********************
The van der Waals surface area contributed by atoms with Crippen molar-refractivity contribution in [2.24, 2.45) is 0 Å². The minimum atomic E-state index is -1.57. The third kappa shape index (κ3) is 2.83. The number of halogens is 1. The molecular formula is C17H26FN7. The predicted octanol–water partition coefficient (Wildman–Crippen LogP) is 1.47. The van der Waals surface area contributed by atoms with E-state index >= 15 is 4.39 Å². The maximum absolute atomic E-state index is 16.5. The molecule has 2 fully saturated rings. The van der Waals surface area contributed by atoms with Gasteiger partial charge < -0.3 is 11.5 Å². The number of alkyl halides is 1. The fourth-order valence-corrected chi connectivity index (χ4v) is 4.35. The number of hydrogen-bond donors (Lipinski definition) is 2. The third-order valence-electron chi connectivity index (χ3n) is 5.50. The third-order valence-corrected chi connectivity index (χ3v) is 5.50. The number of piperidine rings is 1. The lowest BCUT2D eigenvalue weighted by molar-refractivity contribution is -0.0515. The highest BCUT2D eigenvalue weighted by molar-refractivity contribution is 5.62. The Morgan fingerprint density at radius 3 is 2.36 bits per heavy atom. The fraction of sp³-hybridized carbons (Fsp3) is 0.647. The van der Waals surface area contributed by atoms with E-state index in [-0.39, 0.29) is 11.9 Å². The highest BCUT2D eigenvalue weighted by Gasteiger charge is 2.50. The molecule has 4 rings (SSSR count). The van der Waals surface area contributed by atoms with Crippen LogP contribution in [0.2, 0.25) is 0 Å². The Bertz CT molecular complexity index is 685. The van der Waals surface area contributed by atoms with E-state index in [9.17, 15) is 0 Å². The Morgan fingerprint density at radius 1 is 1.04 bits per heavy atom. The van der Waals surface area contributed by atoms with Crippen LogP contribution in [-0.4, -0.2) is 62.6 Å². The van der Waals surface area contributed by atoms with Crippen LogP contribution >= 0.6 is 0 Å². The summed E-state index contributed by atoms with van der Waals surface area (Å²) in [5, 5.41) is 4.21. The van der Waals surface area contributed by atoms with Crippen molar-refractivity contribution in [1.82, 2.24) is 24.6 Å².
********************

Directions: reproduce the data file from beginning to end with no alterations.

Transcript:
The van der Waals surface area contributed by atoms with Crippen molar-refractivity contribution in [2.24, 2.45) is 0 Å². The minimum atomic E-state index is -1.57. The third kappa shape index (κ3) is 2.83. The number of halogens is 1. The molecular formula is C17H26FN7. The predicted octanol–water partition coefficient (Wildman–Crippen LogP) is 1.47. The van der Waals surface area contributed by atoms with E-state index >= 15 is 4.39 Å². The maximum absolute atomic E-state index is 16.5. The molecule has 2 fully saturated rings. The van der Waals surface area contributed by atoms with Gasteiger partial charge < -0.3 is 11.5 Å². The number of alkyl halides is 1. The fourth-order valence-corrected chi connectivity index (χ4v) is 4.35. The number of hydrogen-bond donors (Lipinski definition) is 2. The third-order valence-electron chi connectivity index (χ3n) is 5.50. The third-order valence-corrected chi connectivity index (χ3v) is 5.50. The number of piperidine rings is 1. The lowest BCUT2D eigenvalue weighted by molar-refractivity contribution is -0.0515. The highest BCUT2D eigenvalue weighted by molar-refractivity contribution is 5.62. The Morgan fingerprint density at radius 3 is 2.36 bits per heavy atom. The fraction of sp³-hybridized carbons (Fsp3) is 0.647. The van der Waals surface area contributed by atoms with E-state index in [-0.39, 0.29) is 11.9 Å². The highest BCUT2D eigenvalue weighted by Gasteiger charge is 2.50. The molecule has 4 rings (SSSR count). The van der Waals surface area contributed by atoms with Crippen LogP contribution in [0.2, 0.25) is 0 Å². The Bertz CT molecular complexity index is 685. The van der Waals surface area contributed by atoms with E-state index in [9.17, 15) is 0 Å². The Morgan fingerprint density at radius 1 is 1.04 bits per heavy atom. The van der Waals surface area contributed by atoms with Crippen LogP contribution in [-0.4, -0.2) is 62.6 Å². The van der Waals surface area contributed by atoms with Crippen LogP contribution >= 0.6 is 0 Å². The summed E-state index contributed by atoms with van der Waals surface area (Å²) in [5, 5.41) is 4.21. The van der Waals surface area contributed by atoms with Crippen molar-refractivity contribution in [1.82, 2.24) is 24.6 Å².